The court was not even sure of the identity of the names that appeared on that certificate. When Akhila converted to Islam, which doesn’t have any documentary proof, she assumed the name “Aasiya” through an affidavit. Later on her writ petitions, she called herself “Akhila Ashokan @ Adhiya.”
“Though it is repeatedly stated that Ms. Akhila has got converted to the Islam religion, there is no document evidencing such conversion on record. The name which she is alleged to have chosen, according to an affidavit executed by her before Adv.Devy A.C., Advocate and Notary on 10.9.2015 is ‘Aasiya’.
In W.P.(Crl.) No. 25 of 2016 she has sworn to affidavits describing herself as Akhila Ashokan@ Adhiya. In this writ petition, in her affidavits, she describes herself as ‘Akhila Ashokan @ Adhiya’.”
However, she comes across as Hadiya in the questionable marriage certificate that she produced.
“In the alleged marriage certificate issued by Thanveerul Islam Sangham dated 20.12.2016 produced by the Senior Government Pleader along with a memo dated 19.12.2016, her name is shown as Hadiya, D/o. Akhil Asokan. It is clear from the above that, even regarding the identity of Ms. Akhila, there is no certainty.”
Hadiya’s husband Shafin Jehan’s radical inclination is evident from his Facebook postings as noted by the court. He has criminal background and had cases registered under IPC section 143, 147, 341, 323, 294(b).
The questionable marriage certificate, the issuing authority being a non-authoritative institute to issue such certificate, court being kept in dark about the marriage, the criminal antecedent of Shafin Jehan and clear intention of taking Akhila to Gulf after marriage are the factors the court considered in its wisdom before it annulled the marriage. Here is the full judgement of the case [pdf], which observes:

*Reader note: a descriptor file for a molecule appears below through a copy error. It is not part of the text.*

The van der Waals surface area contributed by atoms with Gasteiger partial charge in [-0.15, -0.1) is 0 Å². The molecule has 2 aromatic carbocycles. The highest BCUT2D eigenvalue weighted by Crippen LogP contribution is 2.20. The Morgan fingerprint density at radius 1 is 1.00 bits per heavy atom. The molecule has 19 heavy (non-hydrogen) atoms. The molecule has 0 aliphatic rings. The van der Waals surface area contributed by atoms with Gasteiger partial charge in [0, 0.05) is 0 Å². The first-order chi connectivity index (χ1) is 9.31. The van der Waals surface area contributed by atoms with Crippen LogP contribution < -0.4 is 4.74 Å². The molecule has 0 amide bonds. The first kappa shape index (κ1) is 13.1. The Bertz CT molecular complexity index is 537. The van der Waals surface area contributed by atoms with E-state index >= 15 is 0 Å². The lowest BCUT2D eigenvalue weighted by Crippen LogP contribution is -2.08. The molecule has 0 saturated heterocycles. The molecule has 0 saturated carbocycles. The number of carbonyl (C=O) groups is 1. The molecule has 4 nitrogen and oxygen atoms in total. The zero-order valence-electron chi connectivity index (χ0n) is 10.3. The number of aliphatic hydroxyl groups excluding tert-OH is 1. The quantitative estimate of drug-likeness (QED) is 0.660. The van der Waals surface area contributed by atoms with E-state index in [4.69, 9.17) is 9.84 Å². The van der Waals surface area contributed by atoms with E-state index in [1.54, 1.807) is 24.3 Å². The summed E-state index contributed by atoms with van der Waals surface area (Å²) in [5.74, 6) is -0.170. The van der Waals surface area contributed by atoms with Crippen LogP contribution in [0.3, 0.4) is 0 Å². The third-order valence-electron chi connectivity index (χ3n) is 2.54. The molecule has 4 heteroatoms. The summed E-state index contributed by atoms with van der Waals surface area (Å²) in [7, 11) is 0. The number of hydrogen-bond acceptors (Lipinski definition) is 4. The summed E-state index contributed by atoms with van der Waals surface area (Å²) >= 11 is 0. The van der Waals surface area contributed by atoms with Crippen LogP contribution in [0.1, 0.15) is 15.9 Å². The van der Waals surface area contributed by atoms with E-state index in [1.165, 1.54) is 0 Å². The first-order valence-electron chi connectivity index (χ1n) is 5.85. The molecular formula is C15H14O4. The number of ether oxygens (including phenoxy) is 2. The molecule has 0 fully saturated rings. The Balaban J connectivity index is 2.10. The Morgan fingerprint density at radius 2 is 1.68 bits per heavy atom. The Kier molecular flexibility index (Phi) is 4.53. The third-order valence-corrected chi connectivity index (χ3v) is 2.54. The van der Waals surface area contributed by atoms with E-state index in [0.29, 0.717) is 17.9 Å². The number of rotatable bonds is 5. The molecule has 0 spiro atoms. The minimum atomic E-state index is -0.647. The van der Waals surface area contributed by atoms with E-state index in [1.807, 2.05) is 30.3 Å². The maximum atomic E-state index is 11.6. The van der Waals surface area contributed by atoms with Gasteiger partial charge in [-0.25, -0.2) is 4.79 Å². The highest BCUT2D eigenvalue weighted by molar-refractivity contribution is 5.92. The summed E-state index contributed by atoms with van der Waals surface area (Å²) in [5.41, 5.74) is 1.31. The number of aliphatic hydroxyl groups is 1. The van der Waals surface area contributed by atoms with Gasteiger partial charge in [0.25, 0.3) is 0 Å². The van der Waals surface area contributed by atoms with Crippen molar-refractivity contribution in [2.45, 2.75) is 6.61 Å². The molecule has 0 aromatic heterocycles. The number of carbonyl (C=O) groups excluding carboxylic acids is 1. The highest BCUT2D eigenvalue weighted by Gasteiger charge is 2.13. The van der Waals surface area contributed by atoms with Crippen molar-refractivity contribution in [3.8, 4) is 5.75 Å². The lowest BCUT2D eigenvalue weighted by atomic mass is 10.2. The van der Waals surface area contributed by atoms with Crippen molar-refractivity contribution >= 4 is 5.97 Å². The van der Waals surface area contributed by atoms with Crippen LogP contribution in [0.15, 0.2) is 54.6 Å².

“The marriage was conducted in a hasty manner with the object of overreaching the jurisdiction of this Court with the object of transporting her out of India. Shafin was only a stooge who has been assigned to play the role of going through a marriage ceremony.”
So before outraging on how courts can ‘undo’ a marriage, do consider that it’s a court of law, where material evidences are admitted, not a news studio where passionate rhetoric aimed at virtue signalling can clinch the deal for you. There were just too many reasons why the High Court ‘annulled’ the so-called marriage:
- The marriage certificate was not issued by competent authority
- Names on the questionable ‘marriage certificate’ were not matching with real names
- Court was kept in dark about the marriage even though a case was going on
Now here comes the question of free will. Given that Hadiya had submitted an affidavit that she is accepting Islam in her free will, should the state interfere in how she decides to live her life? Looking at isolation, absolutely no. However, looking at the matter in its entirety, the following questions arise:
- Today she says she wants to complete her studies. But she left her studies midway to join a 6 month Islamic course which she continued only for 2 months.
- The court trusted Sainaba as the guardian of Akhila. She should have at least informed the court that Akhila’s marriage is being considered. But she didn’t even inform her natural guardians i.e. her parents who are alive.
- What is the role of PFI in this, given both Sainaba and Shafin Jehan draw allegiance to PFI? PFI is known to be a radical Islamic outfit having connection with Islamic terrorist groups, possessing arms, rioting, “Love Jihad” and cutting off hand of Prof. TJ Joseph for setting a ‘blasphemous’ question paper of Islamic prophet Mohammed. Kerala police and NIA have raided arms training camp conducted by PFI and Kerala govt has given affidavits in court that PFI members are involved in murders of RSS members in Kerala.